The biggest mistake we make is assuming that
you have to be one or the other – pampering or wellness. What spas do really well is both


McCarthy has over 20 years of experience in operating luxury resort spas and recently completed a masters degree in Applied Positive Psychology. He’s also recently authored The Psychology of Spas & Wellbeing.
Details: www.starwoodhotels.com


Mark Lyttleton-Frances General Manager The BodyHoliday

 

Mark Lyttleton-Frances
 

Pampering is very much part of the whole holistic wellness experience – if you’re looking after your health, part of that is ‘me time’ and pampering. It’s an emotional rather than a physical thing – it’s not necessarily about the quality of the treatment or therapist, it’s about that hour of being totally looked after by someone else.

I’ve seen spas, particularly in the day spa/salon world, moving away from pampering towards holistic and wellness experiences because they think that is what people are looking for. But I don’t necessarily believe that to be true. If anything, The BodyHoliday does more pampering now, and we’re actually in the process of building a new manicure-pedicure suite and bringing on a full range of organic cosmetics. Our guests are actually telling us that they want that ‘me time’, that they want to be looked after and that they want to feel good.

I’ve seen a big change since the economic meltdown. I’m finding that those in the high-income group who still have money are spending it on time, rather than material things – they’re buying something emotional, something to make them feel better. Similarly, people in the middle-income bracket are coming out here [to the resort] because they have saved up to take themselves off and use these services to refresh, relax and refocus. I’m finding there’s more of a move back towards pampering rather than away from it.

But pampering is changing and we’re seeing a big move towards organic cosmetics. People are also moving away from things like Botox and surgical facelifts to natural pampering treatments such as thalassotherapy. The pampering is still going on, and it’s going on more than it ever did, but it’s refocused.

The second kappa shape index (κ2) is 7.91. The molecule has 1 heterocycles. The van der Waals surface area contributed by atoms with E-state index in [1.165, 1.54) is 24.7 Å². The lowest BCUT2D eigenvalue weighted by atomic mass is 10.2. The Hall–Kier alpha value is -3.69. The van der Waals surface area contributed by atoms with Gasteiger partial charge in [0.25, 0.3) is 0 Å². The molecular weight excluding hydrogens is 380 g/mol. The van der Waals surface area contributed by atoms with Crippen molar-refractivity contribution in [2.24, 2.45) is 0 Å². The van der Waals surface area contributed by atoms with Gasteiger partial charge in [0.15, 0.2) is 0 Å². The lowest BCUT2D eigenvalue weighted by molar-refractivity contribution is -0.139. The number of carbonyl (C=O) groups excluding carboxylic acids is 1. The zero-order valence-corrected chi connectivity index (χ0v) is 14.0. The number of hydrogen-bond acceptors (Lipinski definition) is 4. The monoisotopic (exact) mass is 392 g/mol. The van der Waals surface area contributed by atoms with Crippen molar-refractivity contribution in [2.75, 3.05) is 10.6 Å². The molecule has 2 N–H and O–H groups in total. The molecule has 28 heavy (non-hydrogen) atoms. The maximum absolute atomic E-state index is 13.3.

I don’t think spas moving towards wellness and holistic therapies will lose out on any business, but I do think they will become a dime a dozen – everybody will be offering the same health and wellness programmes. However, those who continue to offer pampering will find themselves capturing both ends of the market.

We did 108,000 treatments last year, so I think anyone out there who is giving salons or spas a hard time about pampering because it’s seen to be frivolous and for the wealthy got it wrong. Pampering is more for everyman than it ever has been before.


We did 108,000 treatments last year, so I think anyone giving spas a hard time about pampering because it’s seen to be frivolous and for the wealthy got it wrong

Lyttleton-Frances has been in the hospitality industry for over 20 years and currently runs St Lucia’s The BodyHoliday resort.
Details: www.thebodyholiday.com


Jennifer Haack Corporate Director of Spa Development Rosewood Hotels & Resorts

 

Jennifer Haack
 

The distinction between pampering and wellness is about how the two things are perceived. Pampering is often seen as something indulgent or selfish while wellness is defined as being in good physical condition and mental health.

Indeed, sometimes spas offer exactly the same services but use different words. For example, at one point soaking in a bath with candlelight and flowers could have seen as pampering, while the inclusion of aromatherapy and mineral-rich ingredients could have seen it packaged as a ‘luxe’ treatment to improve wellbeing. Now, however, we’re trying to create baths that are built around wellness. One example of a radical bath that is driven by healing is by Voya – the Irish company that hand harvests seaweed products (see sb12/3 p78) uses them in a bath treatment to ease aches and nourish the body.